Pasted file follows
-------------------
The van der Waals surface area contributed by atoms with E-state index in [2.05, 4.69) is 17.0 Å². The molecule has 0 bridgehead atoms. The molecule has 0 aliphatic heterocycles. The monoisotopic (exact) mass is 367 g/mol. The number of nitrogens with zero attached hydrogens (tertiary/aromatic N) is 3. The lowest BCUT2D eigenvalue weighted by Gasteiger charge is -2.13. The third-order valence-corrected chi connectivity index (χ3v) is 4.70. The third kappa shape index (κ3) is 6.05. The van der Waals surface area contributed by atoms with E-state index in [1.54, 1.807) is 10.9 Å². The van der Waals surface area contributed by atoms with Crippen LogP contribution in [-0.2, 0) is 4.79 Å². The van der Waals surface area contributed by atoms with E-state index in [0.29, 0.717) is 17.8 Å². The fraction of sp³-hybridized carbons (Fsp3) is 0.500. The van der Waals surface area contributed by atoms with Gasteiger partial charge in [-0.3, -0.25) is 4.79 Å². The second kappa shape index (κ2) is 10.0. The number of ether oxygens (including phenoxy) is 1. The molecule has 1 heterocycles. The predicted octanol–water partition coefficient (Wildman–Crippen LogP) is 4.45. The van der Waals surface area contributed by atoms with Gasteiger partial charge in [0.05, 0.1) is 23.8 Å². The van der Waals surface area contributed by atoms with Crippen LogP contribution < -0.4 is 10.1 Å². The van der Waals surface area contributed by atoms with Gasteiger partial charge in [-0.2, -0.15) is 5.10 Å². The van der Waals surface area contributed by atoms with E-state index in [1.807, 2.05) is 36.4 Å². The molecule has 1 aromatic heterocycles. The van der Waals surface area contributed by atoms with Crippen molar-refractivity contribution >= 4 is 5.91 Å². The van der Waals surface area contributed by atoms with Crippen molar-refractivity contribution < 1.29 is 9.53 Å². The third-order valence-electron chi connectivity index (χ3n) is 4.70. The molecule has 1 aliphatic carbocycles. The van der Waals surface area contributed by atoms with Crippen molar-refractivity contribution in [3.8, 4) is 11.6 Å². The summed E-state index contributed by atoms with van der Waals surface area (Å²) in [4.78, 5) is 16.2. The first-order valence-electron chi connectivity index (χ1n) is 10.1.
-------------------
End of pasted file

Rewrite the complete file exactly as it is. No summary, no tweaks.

The van der Waals surface area contributed by atoms with E-state index in [2.05, 4.69) is 17.0 Å². The molecule has 0 bridgehead atoms. The molecule has 0 aliphatic heterocycles. The monoisotopic (exact) mass is 367 g/mol. The number of nitrogens with zero attached hydrogens (tertiary/aromatic N) is 3. The lowest BCUT2D eigenvalue weighted by Gasteiger charge is -2.13. The third-order valence-corrected chi connectivity index (χ3v) is 4.70. The third kappa shape index (κ3) is 6.05. The van der Waals surface area contributed by atoms with E-state index in [1.54, 1.807) is 10.9 Å². The van der Waals surface area contributed by atoms with Crippen LogP contribution in [-0.2, 0) is 4.79 Å². The van der Waals surface area contributed by atoms with E-state index in [0.29, 0.717) is 17.8 Å². The fraction of sp³-hybridized carbons (Fsp3) is 0.500. The van der Waals surface area contributed by atoms with Gasteiger partial charge in [-0.3, -0.25) is 4.79 Å². The second kappa shape index (κ2) is 10.0. The number of ether oxygens (including phenoxy) is 1. The molecule has 1 heterocycles. The predicted octanol–water partition coefficient (Wildman–Crippen LogP) is 4.45. The van der Waals surface area contributed by atoms with Gasteiger partial charge in [0.05, 0.1) is 23.8 Å². The van der Waals surface area contributed by atoms with Crippen LogP contribution < -0.4 is 10.1 Å². The van der Waals surface area contributed by atoms with Gasteiger partial charge in [-0.2, -0.15) is 5.10 Å². The van der Waals surface area contributed by atoms with E-state index in [1.807, 2.05) is 36.4 Å². The molecule has 1 aromatic heterocycles. The van der Waals surface area contributed by atoms with Crippen molar-refractivity contribution >= 4 is 5.91 Å². The van der Waals surface area contributed by atoms with Crippen molar-refractivity contribution < 1.29 is 9.53 Å². The third-order valence-electron chi connectivity index (χ3n) is 4.70. The molecule has 1 aliphatic carbocycles. The van der Waals surface area contributed by atoms with Crippen molar-refractivity contribution in [3.8, 4) is 11.6 Å². The summed E-state index contributed by atoms with van der Waals surface area (Å²) in [4.78, 5) is 16.2. The first-order valence-electron chi connectivity index (χ1n) is 10.1.